The formal basis of Sedaghat Jabbari's compositions is the free-flowing repetition of siahmasq, or rough draft calligraphy. Siahmasq does not rely on the textual content of words, but rather is the free application of colour guided by calligraphic techniques. As such, the result shares much with Abstract Expressionism.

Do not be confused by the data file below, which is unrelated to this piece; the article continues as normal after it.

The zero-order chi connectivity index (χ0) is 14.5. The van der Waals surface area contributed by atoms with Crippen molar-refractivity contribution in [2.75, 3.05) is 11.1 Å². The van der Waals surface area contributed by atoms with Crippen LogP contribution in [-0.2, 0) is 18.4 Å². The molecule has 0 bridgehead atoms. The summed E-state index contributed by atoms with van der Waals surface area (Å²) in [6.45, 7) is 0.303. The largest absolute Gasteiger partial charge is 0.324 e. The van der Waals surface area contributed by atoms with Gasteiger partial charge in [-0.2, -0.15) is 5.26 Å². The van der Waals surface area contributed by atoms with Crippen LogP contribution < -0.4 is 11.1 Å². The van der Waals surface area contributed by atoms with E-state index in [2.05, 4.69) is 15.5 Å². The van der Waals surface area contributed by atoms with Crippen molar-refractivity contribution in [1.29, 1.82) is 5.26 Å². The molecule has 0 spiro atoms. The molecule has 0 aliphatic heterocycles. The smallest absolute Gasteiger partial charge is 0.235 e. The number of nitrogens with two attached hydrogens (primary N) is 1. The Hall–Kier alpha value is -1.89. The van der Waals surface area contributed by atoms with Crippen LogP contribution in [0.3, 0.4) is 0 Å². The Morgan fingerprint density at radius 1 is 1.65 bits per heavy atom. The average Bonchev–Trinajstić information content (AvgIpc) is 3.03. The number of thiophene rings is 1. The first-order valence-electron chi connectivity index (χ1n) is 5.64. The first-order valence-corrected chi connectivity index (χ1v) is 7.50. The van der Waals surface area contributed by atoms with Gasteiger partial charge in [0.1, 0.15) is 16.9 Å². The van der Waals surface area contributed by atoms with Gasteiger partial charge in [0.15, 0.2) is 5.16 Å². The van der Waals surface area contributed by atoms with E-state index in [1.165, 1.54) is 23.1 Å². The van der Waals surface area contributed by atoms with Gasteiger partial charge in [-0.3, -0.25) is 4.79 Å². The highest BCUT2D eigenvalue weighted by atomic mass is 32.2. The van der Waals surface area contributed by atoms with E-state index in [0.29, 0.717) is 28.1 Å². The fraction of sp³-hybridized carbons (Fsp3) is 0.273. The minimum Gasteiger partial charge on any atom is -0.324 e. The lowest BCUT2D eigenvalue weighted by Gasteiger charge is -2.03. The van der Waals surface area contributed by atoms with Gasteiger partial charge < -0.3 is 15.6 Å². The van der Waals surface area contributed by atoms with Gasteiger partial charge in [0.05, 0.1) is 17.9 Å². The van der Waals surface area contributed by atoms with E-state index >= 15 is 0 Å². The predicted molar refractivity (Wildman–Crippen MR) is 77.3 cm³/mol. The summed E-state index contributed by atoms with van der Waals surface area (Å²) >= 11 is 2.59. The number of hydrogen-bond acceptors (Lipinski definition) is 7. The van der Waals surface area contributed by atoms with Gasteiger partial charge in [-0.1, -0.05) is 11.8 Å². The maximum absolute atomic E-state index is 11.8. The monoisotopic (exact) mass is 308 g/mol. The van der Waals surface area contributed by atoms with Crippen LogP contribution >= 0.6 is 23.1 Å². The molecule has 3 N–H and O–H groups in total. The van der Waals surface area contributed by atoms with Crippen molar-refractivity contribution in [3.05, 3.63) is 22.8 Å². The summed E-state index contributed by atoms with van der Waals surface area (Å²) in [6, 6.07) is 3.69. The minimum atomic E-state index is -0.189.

Manuscript writing as the most practical form of calligraphy does not offer an artistic definition of space, since it is closely tied to illumination and lay outing. Naturally, the traditional calligraphy of Iran, even in its non-functional form, is not meant to be hung on a wall. Works of calligraphy demand close inspection to reveal delicate details and perhaps this is the most obvious difference between traditional and contemporary calligraphy. On the other hand, there are no limits to siahmashq with its unconstrained use of space and the abstract quality of its shapes and forms. In traditional calligraphy the use of space in relation to the placement of elements on the page is one that should reflect a divine order. A cruciform formation, for example, has a symbolic content, possessing particular spiritual and metaphysical qualities, and appeals to one of the most ancient human archetypes. Jabbari combines traditional and modern tools and uses the reed pen, gold leaf and traditional paint together with the brush, oil paints and canvas. In his works, we are sometimes witness to indistinct images of trees in the miniature style, the simurgh and other elements of Iranian painting in which calligraphy is lost and is only detectable upon closer examination.